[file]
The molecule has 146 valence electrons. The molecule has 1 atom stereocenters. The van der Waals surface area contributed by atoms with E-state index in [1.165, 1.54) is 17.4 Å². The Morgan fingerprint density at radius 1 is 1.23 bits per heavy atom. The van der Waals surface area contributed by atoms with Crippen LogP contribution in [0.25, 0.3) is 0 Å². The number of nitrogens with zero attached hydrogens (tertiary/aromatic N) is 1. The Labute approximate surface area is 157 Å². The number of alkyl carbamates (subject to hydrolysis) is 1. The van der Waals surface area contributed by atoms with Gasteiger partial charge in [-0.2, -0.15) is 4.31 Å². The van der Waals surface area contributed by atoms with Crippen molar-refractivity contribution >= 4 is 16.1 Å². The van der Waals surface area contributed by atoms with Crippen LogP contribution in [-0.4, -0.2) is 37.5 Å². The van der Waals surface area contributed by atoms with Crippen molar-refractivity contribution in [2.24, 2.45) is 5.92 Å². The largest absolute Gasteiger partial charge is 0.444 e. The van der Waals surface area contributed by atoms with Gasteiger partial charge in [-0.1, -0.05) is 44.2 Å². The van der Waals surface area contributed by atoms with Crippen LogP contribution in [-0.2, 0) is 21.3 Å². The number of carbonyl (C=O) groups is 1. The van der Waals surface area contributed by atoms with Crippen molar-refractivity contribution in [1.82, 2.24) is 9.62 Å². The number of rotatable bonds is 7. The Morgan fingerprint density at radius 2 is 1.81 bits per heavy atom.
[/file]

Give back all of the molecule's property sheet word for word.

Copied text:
The molecule has 146 valence electrons. The molecule has 1 atom stereocenters. The van der Waals surface area contributed by atoms with E-state index in [1.165, 1.54) is 17.4 Å². The Morgan fingerprint density at radius 1 is 1.23 bits per heavy atom. The van der Waals surface area contributed by atoms with Crippen LogP contribution in [0.25, 0.3) is 0 Å². The number of nitrogens with zero attached hydrogens (tertiary/aromatic N) is 1. The Labute approximate surface area is 157 Å². The number of alkyl carbamates (subject to hydrolysis) is 1. The van der Waals surface area contributed by atoms with Gasteiger partial charge in [-0.2, -0.15) is 4.31 Å². The van der Waals surface area contributed by atoms with Crippen molar-refractivity contribution >= 4 is 16.1 Å². The van der Waals surface area contributed by atoms with Crippen LogP contribution in [-0.4, -0.2) is 37.5 Å². The van der Waals surface area contributed by atoms with Crippen molar-refractivity contribution in [2.24, 2.45) is 5.92 Å². The largest absolute Gasteiger partial charge is 0.444 e. The van der Waals surface area contributed by atoms with Gasteiger partial charge in [-0.1, -0.05) is 44.2 Å². The van der Waals surface area contributed by atoms with Crippen LogP contribution in [-0.2, 0) is 21.3 Å². The number of carbonyl (C=O) groups is 1. The van der Waals surface area contributed by atoms with Crippen molar-refractivity contribution in [1.82, 2.24) is 9.62 Å². The number of rotatable bonds is 7. The Morgan fingerprint density at radius 2 is 1.81 bits per heavy atom.